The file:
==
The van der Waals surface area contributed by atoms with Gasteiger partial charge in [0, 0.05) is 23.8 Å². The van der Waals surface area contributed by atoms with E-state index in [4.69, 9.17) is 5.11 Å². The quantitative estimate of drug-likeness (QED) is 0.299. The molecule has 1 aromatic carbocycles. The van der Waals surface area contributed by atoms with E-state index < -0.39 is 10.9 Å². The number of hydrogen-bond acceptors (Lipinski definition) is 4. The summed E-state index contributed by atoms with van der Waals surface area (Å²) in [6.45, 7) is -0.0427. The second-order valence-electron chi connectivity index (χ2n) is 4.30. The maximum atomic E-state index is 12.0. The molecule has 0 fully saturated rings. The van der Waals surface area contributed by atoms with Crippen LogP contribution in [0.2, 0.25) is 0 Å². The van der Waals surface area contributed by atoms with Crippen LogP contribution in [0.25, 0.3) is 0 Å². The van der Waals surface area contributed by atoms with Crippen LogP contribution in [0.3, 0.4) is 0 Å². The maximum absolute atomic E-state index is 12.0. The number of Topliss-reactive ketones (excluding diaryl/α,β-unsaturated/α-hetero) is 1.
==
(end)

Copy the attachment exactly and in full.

The van der Waals surface area contributed by atoms with Gasteiger partial charge in [0, 0.05) is 23.8 Å². The van der Waals surface area contributed by atoms with E-state index in [4.69, 9.17) is 5.11 Å². The quantitative estimate of drug-likeness (QED) is 0.299. The molecule has 1 aromatic carbocycles. The van der Waals surface area contributed by atoms with E-state index < -0.39 is 10.9 Å². The number of hydrogen-bond acceptors (Lipinski definition) is 4. The summed E-state index contributed by atoms with van der Waals surface area (Å²) in [6.45, 7) is -0.0427. The second-order valence-electron chi connectivity index (χ2n) is 4.30. The maximum atomic E-state index is 12.0. The molecule has 0 fully saturated rings. The van der Waals surface area contributed by atoms with Crippen LogP contribution in [0.2, 0.25) is 0 Å². The van der Waals surface area contributed by atoms with Crippen LogP contribution in [0.25, 0.3) is 0 Å². The van der Waals surface area contributed by atoms with Crippen LogP contribution in [0.3, 0.4) is 0 Å². The maximum absolute atomic E-state index is 12.0. The number of Topliss-reactive ketones (excluding diaryl/α,β-unsaturated/α-hetero) is 1.